The Calaguas Islands are an uninhabited archipelago in the Philippines Sea that are found in the province of Camarines Norte in the the Philippines.
They offer cyan waters, lush trees, diverse marine species, and powdery white sand that stretches for miles. The beauty and isolation of the Calaguas Islands make them perfect for a weekend excursion.
If you think the white sand beaches of Boracay are blowing your mind with their gorgeous lagoons and long strips of palm-fringed white sand, picture a similar scene in the Calaguas Islands, but minus all of the tourists.
In short, if you're a beach bummer and are desperately seeking a lesser-known magical place, the Calaguas Islands are perfect for you.
However, be prepared to make some effort to travel to this remote place:
How to Get There:
There are many travel guides on the internet telling you how to reach the Calaguas Islands.
To keep it simple, get yourself to Vinzons or Paracale first, then make your way to the fish port and ask for a Bangka (fishermen boat) transfer to Mahabang Buhangin (aka the White Sand Beach).
It is a two–hour open sea ride under the scorching sun. Passengers may face seasickness and sunburn, so make sure to bring your seasickness pills and use plenty of sunscreen.
What To Do:
Tigana Island, the main island of the Calaguas offers the finest beaches. Among them is the Mahabang Buhangin (white sand beach). This pristine beach attracts local visitors with its postcard-perfect scenery and its laidback party vibe.
When not swimming in the water or soaking up the sun, activities include hiking, beach volleyball, and kayaking. There are extensive rock formations on both ends of the beach. Take a walk to the other side of the rocks and you will spot mountain goats running on the lush hills.
You can also go island hopping to Malacubo and Quinamanucan Islands. Both islands are only a short boat ride away from Tinaga Island and can be easily explored in a day. The warm and azure water on both islands is perfect for snorkelling and scuba diving, where you are likely to spot exotic creatures like sea turtles and dolphins.
The nights and evenings on the Calaguas Islands are definitely an experience that everyone looks forward to. There is no cell-phone or internet service, so you don't find anyone checking their phones or computer for Facebook updates. Instead, everyone swims, dancing around the fire, drinks with their friends till dawn, and enjoys the feeling of being away from reality.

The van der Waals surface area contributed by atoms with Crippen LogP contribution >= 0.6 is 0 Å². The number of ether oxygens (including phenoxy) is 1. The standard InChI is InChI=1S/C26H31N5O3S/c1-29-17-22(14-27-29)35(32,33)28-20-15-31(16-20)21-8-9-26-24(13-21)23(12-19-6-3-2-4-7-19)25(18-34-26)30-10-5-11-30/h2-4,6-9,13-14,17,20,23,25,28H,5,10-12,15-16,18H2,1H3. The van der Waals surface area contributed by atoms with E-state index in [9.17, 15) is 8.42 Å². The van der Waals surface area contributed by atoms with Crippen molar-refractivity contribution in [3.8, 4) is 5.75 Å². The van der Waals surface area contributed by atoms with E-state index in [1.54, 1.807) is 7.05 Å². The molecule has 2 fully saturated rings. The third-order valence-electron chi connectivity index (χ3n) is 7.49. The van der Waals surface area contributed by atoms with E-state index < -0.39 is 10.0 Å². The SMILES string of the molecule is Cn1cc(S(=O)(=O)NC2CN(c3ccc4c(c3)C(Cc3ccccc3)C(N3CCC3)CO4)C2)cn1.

What To Eat:
There are no restaurants on the Calaguas Islands so bring your own food and drinks for the duration of your stay. We brought home-made fish, pock, salad, and juice with us for dinner and brunch. The owners of the Calaguas Islands can fetch water for you to drink and shower, but the water is cold and there is no way to heat it.
Where To Stay:
There's no accommodation on the islands, so bring your own camping gear. Many visitors camp along the beach, sleep under the stars and awake to the cool dawn wind. The camping fee is PHP 140 (local currency) per person.
Here are a few more tips to make your Calaguas Islands trip a breeze:
- Bring a flash light. It will be pitch black after sundown and there are limited lights and electricity on the islands.
- Cash is the only acceptable form of payment so take enough cash to cover your bangka transfer and any extra expenses during the trip.
- Leave a message for your family and friends for your own safety and tell them when you expect to arrive back on the mainland.
- Avoid travelling to the Calaguas Islands during the rainy season (June to September), because the bangka transfer is likely to be delayed or cancelled.
- The bangka holds 15 passengers in total, and the price will be cheaper if you travel in a group. We paid $40 (USD) per person for a camping permit and a two-way transfer.
A Final Note:
According to the local government of Daet, there is a plan to make the Calaguas Islands a major tourist attraction. So go before it turns into another Boracay.
Safe and Happy Travels!
Travel Tip Shared by AlwaysOnTheWay